By James Esseks, Director, ACLU Lesbian Gay Bisexual Transgender & HIV Project

Today, the Supreme Court will hear arguments in three cases in which the Trump administration is urging the court to rule that it’s legal to fire workers for being LGBTQ.

For the LGBTQ civil rights movement, this is a big moment. These cases will affect more people than the Supreme Court’s decision about the freedom to marry, and they potentially implicate a broader range of contexts in which LGBTQ people may face harm, if the Court green-lights discrimination. Worse still, a bad ruling would strip away protections against discrimination that LGBTQ people have been able to use to protect themselves for two decades. And all this in a context where nearly one in three transgender people has experienced discrimination in the workplace.

In short, the stakes are very high.

One of the cases is about the rights of transgender people and involves Aimee Stephens, who worked for nearly six years as a funeral director at a funeral home near Detroit. Earlier in her life, Aimee had considered going into the ministry, but then found her calling in funeral services, where she could help comfort people in a time of great need. Her employer knew her as a man, but Aimee knew from five years old that she was female. After decades of hiding who she really was, Aimee could bear it no more, realizing that the only way to live was as her true self. She gathered the strength to come out to her family, friends, and co-workers as a woman. When she introduced herself as Aimee to her boss, he fired her. He made no pretense about any performance reason; he openly admitted that it was because she is transgender, saying, “this isn’t going to work out.”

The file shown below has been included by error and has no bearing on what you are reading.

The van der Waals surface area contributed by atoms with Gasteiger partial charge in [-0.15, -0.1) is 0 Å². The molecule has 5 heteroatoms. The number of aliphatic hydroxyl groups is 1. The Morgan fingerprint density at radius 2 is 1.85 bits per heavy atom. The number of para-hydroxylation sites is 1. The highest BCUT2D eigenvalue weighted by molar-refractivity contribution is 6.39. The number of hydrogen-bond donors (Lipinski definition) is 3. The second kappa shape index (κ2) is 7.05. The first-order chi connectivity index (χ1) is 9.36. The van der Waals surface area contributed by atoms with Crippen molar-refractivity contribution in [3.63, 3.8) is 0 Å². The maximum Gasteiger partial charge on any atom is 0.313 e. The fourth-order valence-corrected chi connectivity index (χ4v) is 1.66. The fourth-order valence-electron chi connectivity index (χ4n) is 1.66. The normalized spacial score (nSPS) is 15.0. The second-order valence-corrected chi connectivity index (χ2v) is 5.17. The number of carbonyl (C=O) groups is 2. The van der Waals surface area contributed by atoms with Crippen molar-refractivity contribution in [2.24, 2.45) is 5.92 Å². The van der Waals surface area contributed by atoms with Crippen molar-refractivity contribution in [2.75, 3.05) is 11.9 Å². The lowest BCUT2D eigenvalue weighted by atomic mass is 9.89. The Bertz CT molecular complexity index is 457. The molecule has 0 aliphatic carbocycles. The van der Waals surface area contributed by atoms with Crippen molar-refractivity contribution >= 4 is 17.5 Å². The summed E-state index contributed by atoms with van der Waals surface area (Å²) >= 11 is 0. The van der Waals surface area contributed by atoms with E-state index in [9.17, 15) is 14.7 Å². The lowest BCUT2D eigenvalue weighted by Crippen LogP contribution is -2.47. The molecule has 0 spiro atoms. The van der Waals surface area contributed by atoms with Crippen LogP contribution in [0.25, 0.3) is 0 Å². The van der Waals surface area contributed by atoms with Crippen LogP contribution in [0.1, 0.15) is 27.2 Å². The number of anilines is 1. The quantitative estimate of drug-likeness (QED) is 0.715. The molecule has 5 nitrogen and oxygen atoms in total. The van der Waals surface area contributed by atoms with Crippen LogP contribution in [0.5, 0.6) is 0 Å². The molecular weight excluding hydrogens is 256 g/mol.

The other two cases both involve men who were fired because they are gay. In one case, Gerald Bostock was fired from his job as a social worker for at-risk youth after his employer found out he was gay. The third case involves is Don Zarda, who worked as an instructor for a skydiving outfit on Long Island, New York. Don had become hooked on skydiving years earlier, and it evolved from being his passion to being his profession as well. He loved introducing others to the sport. Don often took customers on tandem jumps, where they are strapped to him shoulder-to-shoulder and hip-to-hip before they jump from the plane. One day, Don told a female customer that he was gay in an effort to make her less uncomfortable with how close they were physically. He thought nothing of the remark, but his boss later fired him for sharing “inappropriate information” with a customer.

When Don called his sister Melissa to tell her he’d been fired, her first reaction was surprise and disbelief. “It’s not legal to fire you because you’re gay,” she told him. And she’s right. Lower courts in both Don’s and Aimee’s cases ruled that their firings violate federal civil rights law, because the employers treated them differently because of their sex. After all, the courts reasoned, if Aimee had been assigned a female sex at birth, her employer would not have fired her for being and living as the woman she is. And if Don had been a woman attracted to men, as opposed to a man attracted to men, he would not have been fired for sharing that information with a customer.